In an article entitled, “Control of root system architecture by DEEPER ROOTING 1 increases rice yield under drought conditions” published online in the 4th of August issue of Nature Genetics, Yusaku Ugaand 18 other associates affiliated to the International Center for TropicalAgriculture (CIAT), Colombia, one more Institute in Colombia and two in Japan have demonstrated that modification of root system architecture improves drought tolerance. This was achieved by incorporating a rice quantitative trait locus, DRO1 (Deeper Rooting 1) conditioning root growth angle. DRO1 causes asymmetric root growth and as a result of which there is downward bending of the root in response to gravity. The team crossbred IR64, a high-yielding, but short-rooted and drought-prone commercial rice variety, with a deep-rooting upland rice variety from the Philippines, called Kinandang Patong. The scientists then combined the high yields of IR64, with the fully-functional DRO1 gene in Kinandang Patong.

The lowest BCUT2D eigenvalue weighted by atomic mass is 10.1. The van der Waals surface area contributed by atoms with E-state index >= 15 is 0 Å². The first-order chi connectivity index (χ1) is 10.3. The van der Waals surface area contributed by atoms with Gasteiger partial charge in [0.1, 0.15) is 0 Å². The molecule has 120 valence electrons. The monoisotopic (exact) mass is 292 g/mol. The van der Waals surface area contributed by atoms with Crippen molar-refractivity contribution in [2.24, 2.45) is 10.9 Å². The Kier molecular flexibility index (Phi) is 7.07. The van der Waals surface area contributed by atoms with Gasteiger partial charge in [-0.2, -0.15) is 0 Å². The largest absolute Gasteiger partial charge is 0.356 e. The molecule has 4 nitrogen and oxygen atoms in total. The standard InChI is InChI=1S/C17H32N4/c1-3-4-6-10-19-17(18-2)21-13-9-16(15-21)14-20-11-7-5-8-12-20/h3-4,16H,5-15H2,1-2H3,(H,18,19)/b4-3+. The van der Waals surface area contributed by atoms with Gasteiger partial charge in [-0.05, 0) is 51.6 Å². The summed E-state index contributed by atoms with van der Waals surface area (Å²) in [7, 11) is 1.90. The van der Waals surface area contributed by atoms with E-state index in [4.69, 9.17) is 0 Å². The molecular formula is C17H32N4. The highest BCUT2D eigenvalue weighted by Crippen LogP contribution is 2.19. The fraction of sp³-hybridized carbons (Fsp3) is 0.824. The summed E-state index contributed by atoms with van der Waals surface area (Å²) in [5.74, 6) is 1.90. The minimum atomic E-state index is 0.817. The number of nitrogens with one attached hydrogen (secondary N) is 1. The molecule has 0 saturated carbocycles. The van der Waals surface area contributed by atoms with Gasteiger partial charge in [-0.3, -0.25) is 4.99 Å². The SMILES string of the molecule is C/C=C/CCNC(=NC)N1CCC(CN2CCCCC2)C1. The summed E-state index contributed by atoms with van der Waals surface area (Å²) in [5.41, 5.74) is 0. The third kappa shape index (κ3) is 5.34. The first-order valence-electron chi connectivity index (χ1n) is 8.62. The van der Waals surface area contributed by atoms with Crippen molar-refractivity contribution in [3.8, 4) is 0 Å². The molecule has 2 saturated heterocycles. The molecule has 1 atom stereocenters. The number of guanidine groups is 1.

The resulting plants had roots that were able to reach more than twice as deep as those of IR64. When tested under simulated conditions of moderate drought, IR64 yields were lessened by almost 60%, while the crossbreeds suffered only a 10% yield loss. Under extreme drought, IR64 completely failed, but the newly bred rice plants continued to produce grain – about 30% of the yield of unstressed rice plants growing in normal conditions.